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There has been a terrible cold making the boys in the house feel miserable. Ingram had an ear infection, our first ever and I sincerely hope our last.

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Ingram was so sick that he was hardly willing to give up full-body contact with me with the exception of a couple very special people. Ada cared for him like a good big sister.

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And his dad did too

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Our family has a new form of communication that basically boils down to nothing but grunting. We're like a bunch of cavemen. Granted, this is about as communicative as Ingram can manage now and he is pretty good at getting his message across. We'll still push for using our words and that kind of stuff. I love Ada at the end of this movie!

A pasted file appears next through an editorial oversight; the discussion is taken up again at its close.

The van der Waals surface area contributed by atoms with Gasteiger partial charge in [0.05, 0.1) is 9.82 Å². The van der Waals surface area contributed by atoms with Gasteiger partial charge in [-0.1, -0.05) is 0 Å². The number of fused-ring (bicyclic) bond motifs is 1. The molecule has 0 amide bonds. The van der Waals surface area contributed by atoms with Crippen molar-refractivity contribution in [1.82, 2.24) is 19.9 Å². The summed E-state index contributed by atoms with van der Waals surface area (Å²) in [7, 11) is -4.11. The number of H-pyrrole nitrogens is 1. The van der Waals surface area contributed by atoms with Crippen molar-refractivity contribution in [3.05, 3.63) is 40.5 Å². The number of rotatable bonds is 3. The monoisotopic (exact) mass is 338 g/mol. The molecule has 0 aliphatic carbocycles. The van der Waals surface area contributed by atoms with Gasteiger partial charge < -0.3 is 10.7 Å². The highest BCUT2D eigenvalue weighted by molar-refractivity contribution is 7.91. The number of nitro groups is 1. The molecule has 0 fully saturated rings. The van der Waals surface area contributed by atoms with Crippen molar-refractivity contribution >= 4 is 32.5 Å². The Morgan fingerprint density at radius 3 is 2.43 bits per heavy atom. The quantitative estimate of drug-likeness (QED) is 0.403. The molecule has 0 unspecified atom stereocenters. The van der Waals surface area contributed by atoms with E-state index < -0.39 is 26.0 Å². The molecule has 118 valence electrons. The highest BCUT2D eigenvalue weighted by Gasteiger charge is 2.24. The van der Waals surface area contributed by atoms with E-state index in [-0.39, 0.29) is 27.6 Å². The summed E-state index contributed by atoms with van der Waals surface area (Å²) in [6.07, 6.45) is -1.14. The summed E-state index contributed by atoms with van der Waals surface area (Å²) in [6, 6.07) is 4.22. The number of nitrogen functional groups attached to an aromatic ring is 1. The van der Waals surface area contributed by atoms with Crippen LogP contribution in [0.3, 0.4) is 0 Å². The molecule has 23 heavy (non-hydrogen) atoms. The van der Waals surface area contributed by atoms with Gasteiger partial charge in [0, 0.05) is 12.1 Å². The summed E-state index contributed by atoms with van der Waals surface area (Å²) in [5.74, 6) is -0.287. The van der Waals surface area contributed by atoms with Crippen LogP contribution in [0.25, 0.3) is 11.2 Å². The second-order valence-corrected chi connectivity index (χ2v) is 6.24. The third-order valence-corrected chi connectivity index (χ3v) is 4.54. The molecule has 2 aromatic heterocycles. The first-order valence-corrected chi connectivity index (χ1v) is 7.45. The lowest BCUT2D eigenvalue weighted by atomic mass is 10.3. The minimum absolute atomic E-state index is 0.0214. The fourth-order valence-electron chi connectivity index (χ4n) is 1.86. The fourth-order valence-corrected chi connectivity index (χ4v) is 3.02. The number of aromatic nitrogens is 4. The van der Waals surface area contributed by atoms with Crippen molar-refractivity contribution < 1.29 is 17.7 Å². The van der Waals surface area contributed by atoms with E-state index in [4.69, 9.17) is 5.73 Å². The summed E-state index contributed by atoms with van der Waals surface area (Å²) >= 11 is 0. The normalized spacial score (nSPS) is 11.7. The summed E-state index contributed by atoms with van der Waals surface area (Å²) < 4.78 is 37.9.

MVI 7313 from monica shepherd on Vimeo.

Thankfully, this cold seems to have skipped right over Ada and me too. She's stayed happy and in great need of entertainment. This hasn't been easy with a sick, clingy, nap-needing baby but we've managed. She's a good sport.

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Macadamia nuts are her new favorite.

In fact, she's crossed over into some new territory like knowing the passcode on my iPhone. This is how I find her watching some video in hiding. As if I don't know where she is...

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Ada starts school again on Monday. I read so many parents who have bittersweet feelings about this. Not me. Nope, I know her school is perfect for her and I'm so excited to hear her stories and watch her learn and grow in this truly amazing environment. She's in class with all new kids and while she's fine with it I find that I'm pretty disappointed! She was a little thrown off by the idea that she'll have a new teacher I think she's warmed up to that too. More to come next week after her first day of school.

Oh, and let's not forget the biggest news around here. We finally got new towels! It's actually exciting.

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Monday, September 2, 2013

The Edge